The city was soon large enough for home delivery but we had no house or business numbers. In the mid 1950s, maybe early 1960s, the recently organized Lion’s Club was looking for a community project. They undertook to number every house and business and furnish and install all of the numbers. I think the workers included Wesley Darnell, Joe Mahan and Monty Willis. Our carrier was Gordon Neal. He delivered all of the mail for many years on foot. Later households had to install a mailbox on the street and delivery to businesses was discontinued. The numbering of homes and businesses was turned over to the city and numbers were issued with building permits. My street, James, was cut through Teddy Vought’s cornfield. It runs from Alma to Pine 3 ½ blocks. They started counting from the railroad. Building on our street, the 7th block started from both the east and the west. My neighbor has 1 ½ lots and this gave me number 732. Development also started from the west, and when the block was fully developed the number 734 was not used.

First we had mail delivered to our door. If there was a package, Gordon rang the doorbell. Now the post office wants to discontinue delivery on Saturday. That’s progress?

How Do They Do That?

Recently I went to Wal-Mart to get refills for my pen. Glancing over I noticed a small stapler in a blister-pack. I like the small-size stapler, it takes up less space on my cluttered desk and most of my stapling is 2-3-4 sheets of paper. For more pages I use the larger American-made staples. It was a bright orange color that caught my eye. Then I noticed the price, $1.82 plus tax. I thought that might be a mistake, but there were 6 or 8 on the peg at that price. The pack included a box of 1,000 staples. The brand was “Swingline.” I splurged and bought the stapler.

The next time I worked at TEAM, I opened the package, which sometimes is a challenge. Sometimes the ladies that I work with bring me their blister packs to open.

The top and bottom were orange and the base was gray. Front to back was 2 ½ inches and height was 2 inches. There were five separate metal pieces plus the spring and the 1,000 staples, two pieces of cardboard printed in colors and the clear plastic container, all for $1.82 and tax.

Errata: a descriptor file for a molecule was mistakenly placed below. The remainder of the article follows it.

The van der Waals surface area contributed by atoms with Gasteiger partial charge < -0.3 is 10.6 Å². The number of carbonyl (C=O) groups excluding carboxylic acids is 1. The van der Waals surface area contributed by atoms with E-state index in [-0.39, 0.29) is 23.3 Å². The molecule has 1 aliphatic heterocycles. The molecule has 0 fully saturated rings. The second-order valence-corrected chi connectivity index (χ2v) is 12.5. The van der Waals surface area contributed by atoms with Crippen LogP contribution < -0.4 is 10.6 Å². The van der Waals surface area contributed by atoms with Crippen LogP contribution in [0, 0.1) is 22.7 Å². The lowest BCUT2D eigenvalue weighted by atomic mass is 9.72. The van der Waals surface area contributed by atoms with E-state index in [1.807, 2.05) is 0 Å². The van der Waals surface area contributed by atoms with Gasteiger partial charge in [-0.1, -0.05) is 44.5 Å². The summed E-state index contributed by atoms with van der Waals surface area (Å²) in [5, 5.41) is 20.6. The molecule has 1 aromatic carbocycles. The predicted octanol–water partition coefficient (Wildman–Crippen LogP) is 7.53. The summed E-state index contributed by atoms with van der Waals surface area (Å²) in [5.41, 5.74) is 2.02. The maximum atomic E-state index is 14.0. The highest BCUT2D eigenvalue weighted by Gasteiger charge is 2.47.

I visualized the stapler being made from one of my previous cars or trucks. The vehicle might have been taken to the Houston Ship Channel area, crushed and put into a cargo ship which sailed through the Panama Canal and then to China, was loaded on a train and taken to a smelter furnace. The metal was then rolled into large rolls and shipped to the Swingline factory. There it was rolled thinner, punched into its five parts and nickel-plated. The spring was made from a spool of wire, tempered, plated and formed. The plastic may have been made from soybeans raised by my relatives in Nebraska. The cardboard may have been made from the newspapers and cardboard I take to the church recycle bin. The ink may have been made at one of the Channel industries. After assembly the staplers were boxed, put into a large container, placed on a railroad flatcar, taken to the seaport, and put on a container ship going to the West Coast. Here the container was placed on a train going to Bentonville, Arkansas, unloaded and placed in a truck going to Tomball, unloaded and placed on the peg at Wal-Mart, all for $1.82 and tax.